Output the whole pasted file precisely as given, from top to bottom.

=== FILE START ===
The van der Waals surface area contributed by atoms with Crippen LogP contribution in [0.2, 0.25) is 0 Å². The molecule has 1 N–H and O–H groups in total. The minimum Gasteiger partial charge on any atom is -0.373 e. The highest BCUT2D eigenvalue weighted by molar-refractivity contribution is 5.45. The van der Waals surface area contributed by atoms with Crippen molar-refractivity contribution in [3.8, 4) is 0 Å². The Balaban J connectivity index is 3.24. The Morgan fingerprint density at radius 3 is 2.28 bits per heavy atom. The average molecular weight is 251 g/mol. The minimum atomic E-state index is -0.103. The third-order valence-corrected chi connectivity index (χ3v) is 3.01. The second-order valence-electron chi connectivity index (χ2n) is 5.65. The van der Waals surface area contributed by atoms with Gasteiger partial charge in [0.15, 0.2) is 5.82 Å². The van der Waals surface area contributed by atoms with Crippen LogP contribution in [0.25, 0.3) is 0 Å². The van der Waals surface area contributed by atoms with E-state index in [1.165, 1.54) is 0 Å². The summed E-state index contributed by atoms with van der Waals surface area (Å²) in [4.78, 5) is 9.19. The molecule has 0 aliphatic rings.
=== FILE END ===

The van der Waals surface area contributed by atoms with Crippen LogP contribution in [0.2, 0.25) is 0 Å². The molecule has 1 N–H and O–H groups in total. The minimum Gasteiger partial charge on any atom is -0.373 e. The highest BCUT2D eigenvalue weighted by molar-refractivity contribution is 5.45. The van der Waals surface area contributed by atoms with Crippen molar-refractivity contribution in [3.8, 4) is 0 Å². The Balaban J connectivity index is 3.24. The Morgan fingerprint density at radius 3 is 2.28 bits per heavy atom. The average molecular weight is 251 g/mol. The minimum atomic E-state index is -0.103. The third-order valence-corrected chi connectivity index (χ3v) is 3.01. The second-order valence-electron chi connectivity index (χ2n) is 5.65. The van der Waals surface area contributed by atoms with Gasteiger partial charge in [0.15, 0.2) is 5.82 Å². The van der Waals surface area contributed by atoms with Crippen LogP contribution in [0.25, 0.3) is 0 Å². The van der Waals surface area contributed by atoms with E-state index in [1.165, 1.54) is 0 Å². The summed E-state index contributed by atoms with van der Waals surface area (Å²) in [4.78, 5) is 9.19. The molecule has 0 aliphatic rings.